1. Single-incision laparoscopic surgery for biliary tract disease

    PubMed Central

    Chuang, Shu-Hung; Lin, Chih-Sheng

    2016-01-01

    Single-incision laparoscopic surgery (SILS), or laparoendoscopic single-site surgery, has been employed in various fields to minimize traumatic effects over the last two decades. Single-incision laparoscopic cholecystectomy (SILC) has been the most frequently studied SILS to date. Hundreds of studies on SILC have failed to present conclusive results. Most randomized controlled trials (RCTs) have been small in scale and have been conducted under ideal operative conditions. The role of SILC in complicated scenarios remains uncertain. As common bile duct exploration (CBDE) methods have been used for more than one hundred years, laparoscopic CBDE (LCBDE) has emerged as an effective, demanding, and infrequent technique employed during the laparoscopic era. Likewise, laparoscopic biliary-enteric anastomosis is difficult to carry out, with only a few studies have been published on the approach. The application of SILS to CBDE and biliary-enteric anastomosis is extremely rare, and such innovative procedures are only carried out by a number of specialized groups across the globe. Herein we present a thorough and detailed analysis of SILC in terms of operative techniques, training and learning curves, safety and efficacy levels, recovery trends, and costs by reviewing RCTs conducted over the past three years and two recently updated meta-analyses. All existing literature on single-incision LCBDE and single-incision laparoscopic hepaticojejunostomy has been reviewed to describe these two demanding techniques. PMID:26811621

  2. Human repair endonuclease incises DNA at cytosine photoproducts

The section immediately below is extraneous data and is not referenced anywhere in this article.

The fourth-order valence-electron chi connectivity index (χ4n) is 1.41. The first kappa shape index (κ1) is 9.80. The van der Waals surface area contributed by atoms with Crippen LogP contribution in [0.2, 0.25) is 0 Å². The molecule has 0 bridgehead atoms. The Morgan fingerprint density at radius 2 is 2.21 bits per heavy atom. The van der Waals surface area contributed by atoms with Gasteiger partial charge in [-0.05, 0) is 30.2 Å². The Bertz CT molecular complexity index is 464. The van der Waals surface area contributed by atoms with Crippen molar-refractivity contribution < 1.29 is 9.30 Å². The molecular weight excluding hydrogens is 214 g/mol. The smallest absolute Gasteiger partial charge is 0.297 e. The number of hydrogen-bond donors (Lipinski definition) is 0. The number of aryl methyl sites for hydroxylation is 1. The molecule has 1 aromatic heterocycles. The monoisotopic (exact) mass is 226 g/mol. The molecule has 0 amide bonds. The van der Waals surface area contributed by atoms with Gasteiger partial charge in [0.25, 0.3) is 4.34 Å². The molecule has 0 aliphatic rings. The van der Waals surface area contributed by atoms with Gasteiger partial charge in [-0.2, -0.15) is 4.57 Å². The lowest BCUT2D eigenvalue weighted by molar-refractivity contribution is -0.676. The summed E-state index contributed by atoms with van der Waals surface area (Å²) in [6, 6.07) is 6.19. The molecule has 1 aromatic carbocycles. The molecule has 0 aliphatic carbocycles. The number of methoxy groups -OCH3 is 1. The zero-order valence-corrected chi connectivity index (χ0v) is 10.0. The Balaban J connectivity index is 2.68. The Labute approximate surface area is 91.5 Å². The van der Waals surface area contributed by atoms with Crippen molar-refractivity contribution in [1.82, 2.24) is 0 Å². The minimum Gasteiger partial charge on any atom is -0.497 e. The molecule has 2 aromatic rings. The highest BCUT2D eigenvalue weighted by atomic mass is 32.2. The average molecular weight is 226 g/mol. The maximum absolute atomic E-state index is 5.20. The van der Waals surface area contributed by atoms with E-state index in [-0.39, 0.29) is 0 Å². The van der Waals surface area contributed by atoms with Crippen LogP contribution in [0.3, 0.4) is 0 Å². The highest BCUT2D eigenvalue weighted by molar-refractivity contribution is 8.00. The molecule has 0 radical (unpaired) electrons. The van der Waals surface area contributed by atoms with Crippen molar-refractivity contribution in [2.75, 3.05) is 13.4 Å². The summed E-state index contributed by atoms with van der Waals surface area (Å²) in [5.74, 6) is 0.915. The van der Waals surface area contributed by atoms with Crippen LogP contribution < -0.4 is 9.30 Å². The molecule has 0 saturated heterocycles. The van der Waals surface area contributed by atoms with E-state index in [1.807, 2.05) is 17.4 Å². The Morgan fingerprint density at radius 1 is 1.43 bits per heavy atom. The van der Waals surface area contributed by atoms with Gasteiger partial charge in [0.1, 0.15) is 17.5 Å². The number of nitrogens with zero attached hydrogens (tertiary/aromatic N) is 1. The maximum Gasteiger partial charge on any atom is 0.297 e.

SciTech Connect

    Gallagher, P.E.; Weiss, R.B.; Brent, T.P.; Duker, N.J.

    1987-05-01

    The nature of DNA damage by uvB and uvC irradiation was investigated using a defined sequence of human DNA. A UV-irradiated, 3'-end-labeled, 92 base pair sequence from the human alphoid segment was incubated with a purified human lymphoblast endonuclease that incises DNA at non-dimer photoproducts. Analysis by polyacrylamide gel electrophoresis identified all sites of endonucleolytic incision as cytosines. These were found in regions of the DNA sequence lacking adjacent pyrimidines and therefore are neither cyclobutane pyrimidine dimers nor 6-4'-pyrimidines. Incision at cytosine photoproducts was not detected at loci corresponding to alkali-labile sites in either control or irradiated substrates. This demonstrates that the bands detected after the enzymic reactions were not the result of DNA strand breaks, base loss sites or ring-opened cytosines. The optimal wavelengths for formation of cytosine photoproducts are 270-295 nm, similar to those associated with maximal tumor yields in animal ultraviolet carcinogenesis studies. Irradiation by monochromatic 254 nm light resulted in reduced cytosine photoproduct formation. This human UV endonuclease has an apparently identical substrate specificity to E. coli endonuclease III. Both the human and bacterial enzymes incise cytosine moieties in UV irradiated DNA and modified thymines in oxidized DNA.